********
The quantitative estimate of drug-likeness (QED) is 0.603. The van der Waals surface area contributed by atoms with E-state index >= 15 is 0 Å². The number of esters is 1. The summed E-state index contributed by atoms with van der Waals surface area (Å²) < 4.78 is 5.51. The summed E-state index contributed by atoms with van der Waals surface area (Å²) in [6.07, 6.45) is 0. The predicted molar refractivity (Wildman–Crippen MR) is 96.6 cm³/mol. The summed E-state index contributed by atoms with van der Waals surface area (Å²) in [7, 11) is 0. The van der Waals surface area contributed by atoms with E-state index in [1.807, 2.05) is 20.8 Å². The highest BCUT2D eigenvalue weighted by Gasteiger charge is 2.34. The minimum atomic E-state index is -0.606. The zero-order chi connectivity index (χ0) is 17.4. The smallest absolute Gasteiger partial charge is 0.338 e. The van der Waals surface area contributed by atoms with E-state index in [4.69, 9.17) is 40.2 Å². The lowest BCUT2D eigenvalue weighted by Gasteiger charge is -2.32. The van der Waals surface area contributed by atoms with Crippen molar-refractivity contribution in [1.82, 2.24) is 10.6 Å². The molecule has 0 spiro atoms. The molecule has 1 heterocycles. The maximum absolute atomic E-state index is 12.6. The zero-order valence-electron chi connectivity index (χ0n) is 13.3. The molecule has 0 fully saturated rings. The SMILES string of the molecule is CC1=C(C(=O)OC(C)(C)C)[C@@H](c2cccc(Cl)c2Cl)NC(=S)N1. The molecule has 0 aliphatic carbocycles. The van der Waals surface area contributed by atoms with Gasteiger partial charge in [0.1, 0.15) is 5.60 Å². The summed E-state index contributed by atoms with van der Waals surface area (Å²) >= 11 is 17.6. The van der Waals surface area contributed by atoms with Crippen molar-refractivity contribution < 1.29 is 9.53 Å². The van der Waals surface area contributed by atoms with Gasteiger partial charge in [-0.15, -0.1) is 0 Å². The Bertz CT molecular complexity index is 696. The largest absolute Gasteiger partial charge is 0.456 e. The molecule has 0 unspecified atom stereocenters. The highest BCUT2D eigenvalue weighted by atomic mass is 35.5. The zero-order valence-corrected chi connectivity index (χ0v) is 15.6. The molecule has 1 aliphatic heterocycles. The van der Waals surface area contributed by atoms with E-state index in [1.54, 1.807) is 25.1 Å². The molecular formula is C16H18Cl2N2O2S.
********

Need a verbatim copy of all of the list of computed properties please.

The quantitative estimate of drug-likeness (QED) is 0.603. The van der Waals surface area contributed by atoms with E-state index >= 15 is 0 Å². The number of esters is 1. The summed E-state index contributed by atoms with van der Waals surface area (Å²) < 4.78 is 5.51. The summed E-state index contributed by atoms with van der Waals surface area (Å²) in [6.07, 6.45) is 0. The predicted molar refractivity (Wildman–Crippen MR) is 96.6 cm³/mol. The summed E-state index contributed by atoms with van der Waals surface area (Å²) in [7, 11) is 0. The van der Waals surface area contributed by atoms with E-state index in [1.807, 2.05) is 20.8 Å². The highest BCUT2D eigenvalue weighted by Gasteiger charge is 2.34. The minimum atomic E-state index is -0.606. The zero-order chi connectivity index (χ0) is 17.4. The smallest absolute Gasteiger partial charge is 0.338 e. The van der Waals surface area contributed by atoms with E-state index in [4.69, 9.17) is 40.2 Å². The lowest BCUT2D eigenvalue weighted by Gasteiger charge is -2.32. The van der Waals surface area contributed by atoms with Crippen molar-refractivity contribution in [1.82, 2.24) is 10.6 Å². The molecule has 0 spiro atoms. The molecule has 1 heterocycles. The maximum absolute atomic E-state index is 12.6. The zero-order valence-electron chi connectivity index (χ0n) is 13.3. The molecule has 0 fully saturated rings. The SMILES string of the molecule is CC1=C(C(=O)OC(C)(C)C)[C@@H](c2cccc(Cl)c2Cl)NC(=S)N1. The molecule has 0 aliphatic carbocycles. The van der Waals surface area contributed by atoms with Gasteiger partial charge in [0.1, 0.15) is 5.60 Å². The summed E-state index contributed by atoms with van der Waals surface area (Å²) >= 11 is 17.6. The van der Waals surface area contributed by atoms with Crippen molar-refractivity contribution < 1.29 is 9.53 Å². The van der Waals surface area contributed by atoms with Gasteiger partial charge in [-0.15, -0.1) is 0 Å². The Bertz CT molecular complexity index is 696. The largest absolute Gasteiger partial charge is 0.456 e. The molecule has 0 unspecified atom stereocenters. The highest BCUT2D eigenvalue weighted by atomic mass is 35.5. The zero-order valence-corrected chi connectivity index (χ0v) is 15.6. The molecule has 1 aliphatic heterocycles. The van der Waals surface area contributed by atoms with E-state index in [1.54, 1.807) is 25.1 Å². The molecular formula is C16H18Cl2N2O2S.